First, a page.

Radio Execs Fear the iPod

Back on Janaury 15th, we discussed that the iPod shuffle = new radio.

I just discovered this interview with Emmis Communications CEO. Emmis owns dozens of radio stations in the Western US

Emmis’ Smulyan Feels iPod Threat
January 19, 2005

Last week, Emmis Chairman/CEO Jeff Smulyan told FMQB in an exclusive Q&A, "If the American public wants satellite radio, I think that’s great. The key is, at the end of the day, we’re still going to reach hundreds of millions of people every week. The best case scenario for satellite is twenty million people."

One week later, Smulyan has expanded on the satellite radio subject, stating he feels a bigger threat than the satcasters is going to be Apple’s iPod. In a Q&A posted on the company’s Web site, Smulyan said, "Despite the buzz surrounding satellite radio, I believe iPods are a bigger threat, because you have a larger number of people with an alternative source of music. That said, I can remember when people were predicting the death of radio after 8-tracks came out. Despite continually evolving technologies, nothing has replaced the local information and local personalities we give our audiences. We know our communities, and we respond to their needs. Over the holiday season alone, Emmis radio stations raised $500,000 for charitable causes in their local communities . . ."

Smulyan is right — the iPod shuffle is less of a threat to the kinds of stations he is discussing . . . but those are unfortunately disappearing, replaced by the Clearchannel simulacra.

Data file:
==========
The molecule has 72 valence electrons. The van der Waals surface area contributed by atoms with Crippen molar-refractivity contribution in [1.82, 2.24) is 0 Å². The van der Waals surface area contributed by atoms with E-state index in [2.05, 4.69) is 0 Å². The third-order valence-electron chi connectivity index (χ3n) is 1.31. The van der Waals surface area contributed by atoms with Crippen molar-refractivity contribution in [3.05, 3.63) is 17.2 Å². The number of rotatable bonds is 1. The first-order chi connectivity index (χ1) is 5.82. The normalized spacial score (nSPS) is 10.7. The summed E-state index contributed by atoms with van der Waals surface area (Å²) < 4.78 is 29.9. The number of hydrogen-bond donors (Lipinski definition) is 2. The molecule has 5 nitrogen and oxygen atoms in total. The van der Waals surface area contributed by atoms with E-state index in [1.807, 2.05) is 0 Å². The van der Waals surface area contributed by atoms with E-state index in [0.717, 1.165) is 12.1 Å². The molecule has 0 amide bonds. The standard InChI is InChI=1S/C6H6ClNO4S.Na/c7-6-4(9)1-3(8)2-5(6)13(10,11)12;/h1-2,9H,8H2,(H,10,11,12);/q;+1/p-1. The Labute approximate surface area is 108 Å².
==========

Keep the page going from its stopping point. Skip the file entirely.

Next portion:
Print Friendly, PDF & Email

What's been said:

Discussions found on the web:
  1. John commented on Jan 27

    The best case for satellite radio is 20 million people? I bet the network TV execs said the same thing about CATV. Once upon a time, radio killed live performance as a true mainstay of daily life, y’know. People used to play (and sing) music for themselves and their families before the victrola and the radio; sheet music was BIG BIDNESS. The wheel always turns and is *always* reborn.

    “20 million people.” Sheesh. I’ll refrain from commenting upon what he’s smoking, and simply note that I think he’s definately smoking something…unfriendly to proper cognative function.

  2. Jon H commented on Jan 27

    I recently saw a story, where radio execs were saying how they thought they’d be saved by “HD radio”, high-definition radio. Which requires new, pricey receivers.

    But the main problem, of course, is that it’d just be the crappy old wine in a new CD-quality bottle.

    If they think this is going to save them, they must be actively refusing to grasp the true nature of the problem.

Posted Under